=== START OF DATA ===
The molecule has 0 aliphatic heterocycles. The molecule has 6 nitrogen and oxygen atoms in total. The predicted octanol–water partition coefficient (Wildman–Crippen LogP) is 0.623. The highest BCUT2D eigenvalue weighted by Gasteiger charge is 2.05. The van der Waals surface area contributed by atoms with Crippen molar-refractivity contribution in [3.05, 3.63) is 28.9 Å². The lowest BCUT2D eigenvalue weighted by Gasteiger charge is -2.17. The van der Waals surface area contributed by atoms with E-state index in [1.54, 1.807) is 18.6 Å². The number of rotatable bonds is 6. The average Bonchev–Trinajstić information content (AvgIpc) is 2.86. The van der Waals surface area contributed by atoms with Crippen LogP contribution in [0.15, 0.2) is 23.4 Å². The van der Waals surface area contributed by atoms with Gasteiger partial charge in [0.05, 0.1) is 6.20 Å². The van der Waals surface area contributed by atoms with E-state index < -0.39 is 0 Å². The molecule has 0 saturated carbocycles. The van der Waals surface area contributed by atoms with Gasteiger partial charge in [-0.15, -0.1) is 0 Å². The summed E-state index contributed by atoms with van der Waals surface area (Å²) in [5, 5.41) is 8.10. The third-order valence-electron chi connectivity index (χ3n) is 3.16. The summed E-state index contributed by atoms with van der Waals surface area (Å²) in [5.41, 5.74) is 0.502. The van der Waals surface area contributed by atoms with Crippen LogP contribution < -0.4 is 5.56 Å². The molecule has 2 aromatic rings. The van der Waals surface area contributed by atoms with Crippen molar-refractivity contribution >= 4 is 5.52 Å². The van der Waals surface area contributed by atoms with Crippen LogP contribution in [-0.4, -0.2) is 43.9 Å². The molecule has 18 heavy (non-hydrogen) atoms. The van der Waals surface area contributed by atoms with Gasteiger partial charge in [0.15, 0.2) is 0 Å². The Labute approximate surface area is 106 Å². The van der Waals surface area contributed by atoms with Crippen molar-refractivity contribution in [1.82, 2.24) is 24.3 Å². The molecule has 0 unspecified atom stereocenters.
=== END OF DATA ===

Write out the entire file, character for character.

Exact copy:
The molecule has 0 aliphatic heterocycles. The molecule has 6 nitrogen and oxygen atoms in total. The predicted octanol–water partition coefficient (Wildman–Crippen LogP) is 0.623. The highest BCUT2D eigenvalue weighted by Gasteiger charge is 2.05. The van der Waals surface area contributed by atoms with Crippen molar-refractivity contribution in [3.05, 3.63) is 28.9 Å². The lowest BCUT2D eigenvalue weighted by Gasteiger charge is -2.17. The van der Waals surface area contributed by atoms with E-state index in [1.54, 1.807) is 18.6 Å². The number of rotatable bonds is 6. The average Bonchev–Trinajstić information content (AvgIpc) is 2.86. The van der Waals surface area contributed by atoms with Crippen LogP contribution in [0.15, 0.2) is 23.4 Å². The van der Waals surface area contributed by atoms with Gasteiger partial charge in [0.05, 0.1) is 6.20 Å². The van der Waals surface area contributed by atoms with E-state index < -0.39 is 0 Å². The molecule has 0 saturated carbocycles. The van der Waals surface area contributed by atoms with Gasteiger partial charge in [-0.15, -0.1) is 0 Å². The summed E-state index contributed by atoms with van der Waals surface area (Å²) in [5, 5.41) is 8.10. The third-order valence-electron chi connectivity index (χ3n) is 3.16. The summed E-state index contributed by atoms with van der Waals surface area (Å²) in [5.41, 5.74) is 0.502. The van der Waals surface area contributed by atoms with Crippen LogP contribution < -0.4 is 5.56 Å². The molecule has 2 aromatic rings. The van der Waals surface area contributed by atoms with Crippen molar-refractivity contribution >= 4 is 5.52 Å². The van der Waals surface area contributed by atoms with Crippen LogP contribution in [-0.4, -0.2) is 43.9 Å². The molecule has 18 heavy (non-hydrogen) atoms. The van der Waals surface area contributed by atoms with Gasteiger partial charge in [0.15, 0.2) is 0 Å². The Labute approximate surface area is 106 Å². The van der Waals surface area contributed by atoms with Crippen molar-refractivity contribution in [1.82, 2.24) is 24.3 Å². The molecule has 0 unspecified atom stereocenters.